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Honoring Sovereignty: Aiding Tribal Efforts to Protect Native American Women from Domestic Violence

Hart, Rebecca A.
June 4, 2015

Source: (2008) California Law Review 96:185ff

…These statistics emphasize the fact that non-Indian perpetrators of violent crimes are responsible for introducing a large percentage of violence into tribal communities. … Professors Gloria Valencia-Weber and Christine Zuni, in their
influential work on domestic violence against Native American women and the tribal legal framework for combating this violence, note that: Although there are differences among the tribes, respect for the physical integrity of women is
not an area where cultural values among tribes differ significantly. … United States’ courts, the Congress, the Executive, and even the public conceive of sovereignty in Western terms, often deeming tribal sovereignty unworthy of acknowledgement by United States courts. … That federal, state and local law enforcement agencies are often unable to be a reliable source of protection against domestic violence motivates the policy considerations – such as a retrocession of jurisdiction to tribes in P.L. 280 states and increased resources for state and local law enforcement agencies in P.L. 280 states who decline retrocession – we propose infra Part IV regarding the importance of tribal law enforcement mechanisms. … Adequate tribal jails directly impact the safety of Native American women victimized by domestic violence. … We will examine two models of peacemaker courts, Navajo and Chickasaw, to shed light on the more general differences between the peacemaker model and the U.S. adversarial model. … Finally, as a direct result of VAWA’s new provisions for combating abuse of Native American women, the Office on Violence Against Women began soliciting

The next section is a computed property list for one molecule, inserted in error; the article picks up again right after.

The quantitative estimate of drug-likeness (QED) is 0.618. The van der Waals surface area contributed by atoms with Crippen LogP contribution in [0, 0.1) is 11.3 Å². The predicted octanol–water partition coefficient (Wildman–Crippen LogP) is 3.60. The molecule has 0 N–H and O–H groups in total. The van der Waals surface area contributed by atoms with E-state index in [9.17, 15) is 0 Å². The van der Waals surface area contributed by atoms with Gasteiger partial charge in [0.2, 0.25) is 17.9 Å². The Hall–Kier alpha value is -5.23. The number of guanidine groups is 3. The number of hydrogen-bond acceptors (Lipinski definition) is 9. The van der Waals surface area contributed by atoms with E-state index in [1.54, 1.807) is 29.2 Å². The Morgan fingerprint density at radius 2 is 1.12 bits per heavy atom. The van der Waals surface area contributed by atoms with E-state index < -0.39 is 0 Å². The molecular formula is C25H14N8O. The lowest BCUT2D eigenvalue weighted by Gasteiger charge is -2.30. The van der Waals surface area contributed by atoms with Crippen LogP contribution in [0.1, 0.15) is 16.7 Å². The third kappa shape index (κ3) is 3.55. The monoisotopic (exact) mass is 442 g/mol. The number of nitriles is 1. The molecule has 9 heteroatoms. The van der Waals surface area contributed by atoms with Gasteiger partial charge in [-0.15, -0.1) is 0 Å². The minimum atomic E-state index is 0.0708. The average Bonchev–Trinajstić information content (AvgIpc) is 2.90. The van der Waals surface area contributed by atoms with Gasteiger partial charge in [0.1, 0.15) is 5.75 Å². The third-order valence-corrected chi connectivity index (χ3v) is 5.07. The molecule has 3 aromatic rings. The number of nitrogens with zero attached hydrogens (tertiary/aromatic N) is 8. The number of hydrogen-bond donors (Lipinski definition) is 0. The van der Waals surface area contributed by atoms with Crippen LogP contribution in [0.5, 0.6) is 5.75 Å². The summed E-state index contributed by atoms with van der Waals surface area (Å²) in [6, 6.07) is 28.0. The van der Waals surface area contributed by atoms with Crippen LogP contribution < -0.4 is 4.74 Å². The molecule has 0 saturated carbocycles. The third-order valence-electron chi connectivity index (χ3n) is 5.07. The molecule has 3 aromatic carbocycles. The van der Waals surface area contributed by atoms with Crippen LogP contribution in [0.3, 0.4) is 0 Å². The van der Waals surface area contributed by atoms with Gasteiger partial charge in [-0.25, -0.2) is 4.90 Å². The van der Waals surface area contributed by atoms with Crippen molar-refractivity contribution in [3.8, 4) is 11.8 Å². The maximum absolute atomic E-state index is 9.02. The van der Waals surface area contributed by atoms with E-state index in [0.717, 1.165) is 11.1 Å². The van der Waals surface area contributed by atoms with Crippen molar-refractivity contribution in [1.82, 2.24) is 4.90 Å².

applications for grants to tribal governments intended to: (1) Develop and enhance effective governmental strategies to curtail violent crimes against and increase the safety of Indian women consistent with tribal law and custom; (2) increase tribal capacity to respond to domestic violence, dating violence, sexual assault, and stalking crimes against Indian women; (3) strengthen tribal justice interventions including tribal law enforcement, prosecution, courts, probation, correctional facilities; (4) enhance services to Indian women victimized by domestic violence, dating violence, sexual assault, and stalking. … Limited Oliphant Waiver with an Opt-In Provision for Tribes Perhaps the most controversial and potentially most effective mechanism for ensuring the safety of Native American women who are the victims of domestic violence would be a federal congressional statute waiving the jurisdictional restrictions outlined by the Supreme Court in Oliphant, which held that tribes do not have criminal jurisdiction over non-Indians who commit crimes in Indian Country. … Funding initiatives that allow tribes to build adequate facilities and staff their police forces with an appropriate number of law enforcement officers will greatly aid tribal police forces in responding to domestic violence. (excerpt)


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